*As published in the Spring 2013 issue of FinanceWorks.ca

You are an entrepreneur. You’re working every day to improve and grow your business. Whether it’s because of your skills in sales, manufacturing or trade, the success of your business relies on you. So what happens if you are unable to work? How long does your business keep running without you at the helm? And if your business stops running, how long can you keep afloat without the income your business provides?

Disability insurance is the key to protecting you and your business. There are two types available for the self-employed small business owner: disability insurance on your income and overhead insurance for your business expenses. 

Here is an example of how the two types of disability insurance work to provide you and your business the protection needed to ensure survival of both during the period when you are unable to work.

Susanne is a 37-year-old owner of a small flower shop.  Susanne does it all: she creates the arrangements, she sells in the store, she does the bookkeeping and she cleans and maintains the storefront. One day, Susanne slips coming down the stairs at her home and breaks both her right leg and her right arm. Suddenly, she isn’t able to perform the duties of her job and she has to close the flower shop while she recovers. Luckily, Susanne has disability and overhead insurance in place.

  • Her shop was bringing in an average revenue over the last six months of $8,000. She has disability accident insurance coverage for $3000 per month to protect her household expenses. Her policy has a zero day waiting period so she files the claim and it begins to pay her the $3000 per month.
  • Her shop has fixed expenses that have to be paid regardless of whether the shop is open or not: rent, phone, utilities, and business insurance. These expenses are $2000 per month and she has overhead insurance coverage for this amount. So her overhead policy begins paying the $2000 per month so she can pay those fixed monthly expenses.

Susanne is unable to work for three months during her recovery. The insurance company pays her, between the two types of disability insurance, $15,000. That money keeps Susanne from having to go into debt or dip into her RRSP to make it through the period of disability.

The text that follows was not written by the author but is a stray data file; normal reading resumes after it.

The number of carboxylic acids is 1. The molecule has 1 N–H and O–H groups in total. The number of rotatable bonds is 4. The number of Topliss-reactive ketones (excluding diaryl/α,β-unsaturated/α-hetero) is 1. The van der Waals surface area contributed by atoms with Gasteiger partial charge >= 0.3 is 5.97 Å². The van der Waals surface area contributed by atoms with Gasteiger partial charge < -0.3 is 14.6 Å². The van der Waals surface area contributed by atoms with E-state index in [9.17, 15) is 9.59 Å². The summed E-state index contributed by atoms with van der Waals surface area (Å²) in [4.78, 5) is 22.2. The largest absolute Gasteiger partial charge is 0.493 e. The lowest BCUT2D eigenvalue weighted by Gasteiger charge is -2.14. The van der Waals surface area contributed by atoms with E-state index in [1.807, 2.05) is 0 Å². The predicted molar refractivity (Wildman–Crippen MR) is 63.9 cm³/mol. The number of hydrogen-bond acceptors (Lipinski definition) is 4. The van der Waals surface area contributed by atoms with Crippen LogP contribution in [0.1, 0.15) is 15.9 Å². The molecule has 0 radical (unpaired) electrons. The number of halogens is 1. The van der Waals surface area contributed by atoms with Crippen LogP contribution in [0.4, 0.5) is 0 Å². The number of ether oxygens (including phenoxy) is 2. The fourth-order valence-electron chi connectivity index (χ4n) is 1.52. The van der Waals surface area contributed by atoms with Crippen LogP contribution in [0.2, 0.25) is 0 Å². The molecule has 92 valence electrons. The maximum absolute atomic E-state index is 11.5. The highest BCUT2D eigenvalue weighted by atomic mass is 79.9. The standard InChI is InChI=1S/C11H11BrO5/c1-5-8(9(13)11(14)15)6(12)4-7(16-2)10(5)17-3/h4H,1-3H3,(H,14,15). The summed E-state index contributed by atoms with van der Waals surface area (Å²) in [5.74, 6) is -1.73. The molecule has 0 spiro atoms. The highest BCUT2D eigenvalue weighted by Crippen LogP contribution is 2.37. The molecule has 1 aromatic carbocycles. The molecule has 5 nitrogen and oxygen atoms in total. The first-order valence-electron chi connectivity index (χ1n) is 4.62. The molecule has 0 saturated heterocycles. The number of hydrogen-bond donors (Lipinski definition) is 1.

Even if you are a business owner providing a service without any overhead, having disability insurance in place allows you to make it through a period where you are unable to generate any income. If you cannot work, your income stops and it puts undue stress on you as the financial obligations mount. Even once you are able to work again, it may take a while to get your income back up to level it was at before the disability. Without any coverage, you accumulate debt or drain your savings or deplete your RRSP or all three.


  • A 35-year-old, non-smoking male civil engineer on contract
  • Annual income is $75,000. Doesn’t have any group benefits
  • One week’s income is $1442.31

He can get a $3800 per month disability insurance policy that covers him if he’s off work for an accident or sickness. The benefits start after 30 days and will continue up until age 65, if he continues not to be able to work in his regular occupation.  The cost is $1395.12 – less than one week’s income to protect his lifestyle.

Many self-employed individuals shy away from disability insurance because the premiums are higher than for life or critical illness insurance per $1000 of coverage. However, the reason for this is that you are more likely to claim on a disability insurance policy than on the other two.

There are many different disability insurance coverage options and a broker can work with you to find something that is affordable and maintains your lifestyle if you were no longer able to generate income.

The number one reason that people default on their mortgage is because they are unable to work due to an accident or sickness.

Regardless of how you make your income, it’s your ability to work that provides you with the lifestyle you enjoy. All your expenses, including your house and your car, depend on this income flow. When you can’t work, everything else is hanging in the balance. Disability insurance is the cornerstone of any self-employed individual's financial plan.